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Data center disaster recovery: Beyond hurricanes

Mark Fontecchio

A lot of IT professionals implement a data center disaster recovery plan to prepare for events, like earthquakes, tornadoes or floods. But according to Burton Group vice president and disaster recovery expert Richard Jones, natural disasters should be third on the list of reasons to do disaster recovery.

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Ahead of natural disasters are data security and regulatory compliance.

"The risk independent of global location is accidental deletion or virus attacks," Jones said, who gave a talk titled "Disaster Recovery: Are you prepared?" at Burton Group's Catalyst conference this week. "This is one of the No. 1 things they should address."

A wide variety of things can happen to cause security breaches, including how well your hardware and software can prevent virus attacks, how difficult it is for hackers to penetrate firewalls, how sophisticated your disk backup and data protection software is, or how competent your IT staff is about protecting files or preventing laptops from being stolen.

Regulatory compliance fuels disaster recovery thinking

Next is regulatory compliance. Meeting government requirements, such as the SarbanesOxley Act (SOX), Health Insurance Portability and Accountability Act (HIPAA) and in European locations, Basel, requires the proper retention of certain sensitive documents, as well as their proper destruction when they're no longer needed. Failing to have a plan to deal with those regulations can cripple a business.

But Jones said that many companies are actually overly zealous and end up saving documents they don't need. He gave the example of SOX, which only applies to those officials who have responsibility for finances in a company. Most other employees don't fall under the act.

"But because they don't understand the intricacies, they just apply Sarbanes Oxley to everyone in the organization," he said. "That's a lot of overkill and a lot of extra money spent."

Planning for natural disasters

Finally, location is a factor. Jones said that a lot of companies crafted a disaster recovery plan in response to the terrorist attacks on the World Trade Center in New York on Sept. 11, 2001. But then Hurricane Katrina came along, and companies realized that they weren't prepared for that type of natural disaster event. Businesses in other areas of the country, meanwhile, should be ready to deal with earthquakes and tornadoes.

Jones said that some companies still do not understand where to build a disaster recovery site. A lot of them, he said, had their disaster recovery sites across the Hudson River in New Jersey while their main site was in Manhattan. He even spoke to one company that had its main data center in lower Manhattan and its recovery site in upper Manhattan. That's a no-no.

Even if your data center is immune from natural disasters, you still need to be aware of where your distributors are located. If they're at risk and you don't have a backup option, then you're at risk.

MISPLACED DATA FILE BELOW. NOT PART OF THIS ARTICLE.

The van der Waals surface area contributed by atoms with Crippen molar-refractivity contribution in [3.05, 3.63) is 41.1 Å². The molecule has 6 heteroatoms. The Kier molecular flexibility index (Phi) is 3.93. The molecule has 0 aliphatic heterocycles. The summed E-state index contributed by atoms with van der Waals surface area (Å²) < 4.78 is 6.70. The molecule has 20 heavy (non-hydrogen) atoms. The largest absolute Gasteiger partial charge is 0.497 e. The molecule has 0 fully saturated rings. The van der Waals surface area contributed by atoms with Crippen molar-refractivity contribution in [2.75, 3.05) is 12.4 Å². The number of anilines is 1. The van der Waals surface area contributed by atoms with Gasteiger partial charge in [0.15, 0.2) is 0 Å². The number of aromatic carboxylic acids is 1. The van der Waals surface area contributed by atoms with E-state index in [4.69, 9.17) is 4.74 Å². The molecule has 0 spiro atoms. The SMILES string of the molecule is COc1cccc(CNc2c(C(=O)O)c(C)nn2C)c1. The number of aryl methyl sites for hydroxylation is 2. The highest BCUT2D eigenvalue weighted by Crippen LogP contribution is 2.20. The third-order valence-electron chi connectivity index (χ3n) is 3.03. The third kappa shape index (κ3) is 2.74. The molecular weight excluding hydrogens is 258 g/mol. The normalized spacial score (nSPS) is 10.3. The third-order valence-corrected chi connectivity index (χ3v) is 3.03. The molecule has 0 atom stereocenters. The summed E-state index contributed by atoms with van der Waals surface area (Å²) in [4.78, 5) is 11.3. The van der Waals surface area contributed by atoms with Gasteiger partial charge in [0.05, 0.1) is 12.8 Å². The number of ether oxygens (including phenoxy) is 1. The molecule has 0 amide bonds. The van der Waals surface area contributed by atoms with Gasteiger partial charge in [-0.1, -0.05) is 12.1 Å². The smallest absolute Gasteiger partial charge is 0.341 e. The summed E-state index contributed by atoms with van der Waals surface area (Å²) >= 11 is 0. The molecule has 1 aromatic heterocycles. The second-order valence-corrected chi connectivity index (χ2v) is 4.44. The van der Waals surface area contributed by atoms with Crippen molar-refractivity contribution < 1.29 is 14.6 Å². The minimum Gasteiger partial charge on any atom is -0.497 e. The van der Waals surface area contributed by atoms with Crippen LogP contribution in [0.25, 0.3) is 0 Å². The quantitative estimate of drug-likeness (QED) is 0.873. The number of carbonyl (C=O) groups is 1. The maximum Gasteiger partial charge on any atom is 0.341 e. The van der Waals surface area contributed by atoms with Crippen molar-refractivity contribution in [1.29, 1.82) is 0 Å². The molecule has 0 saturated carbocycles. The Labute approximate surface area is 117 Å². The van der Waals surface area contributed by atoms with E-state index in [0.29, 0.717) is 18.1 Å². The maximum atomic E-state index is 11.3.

Creating a data center disaster recovery plan

So how do you create a data center disaster recovery plan? Jones said that absorbing all of the information and trying to craft a perfect, complete plan is unrealistic. According to him, planning is everything. He suggests conducting a business impact analysis to determine which systems and applications are most critical to the operation of your business.

You can then work on developing a disaster recovery plan for those applications, whether it's by building a separate site or renting out data center space in a collocation facility. Jones said that you need to determine at what point you start to suffer business loss or a threat to people from not having a particular business process in place. You may find that you don't have any real revenue impact for two days; in that case, your recovery time objective (RTO) should be two days.

Aside from protecting applications, a company needs to have a logistics plan in place in the event of a natural disaster or other event that is disruptive to the physical business. Jones said that all employees need to have a way to contact the company in this situation, where to go for emergency operations and what will be expected of them. In addition, the company's suppliers and distributors must know how to contact the business in case of emergency.

Disaster recovery is "starting to come to the forefront," Jones said. "People are starting to learn and understand disaster recovery. Not everyone is on the same page -- it's a very broad range as to how far along businesses are in understanding how to build a good business continuity or DR plan."

Let us know what you think about the story; e-mail: Mark Fontecchio, News Writer.


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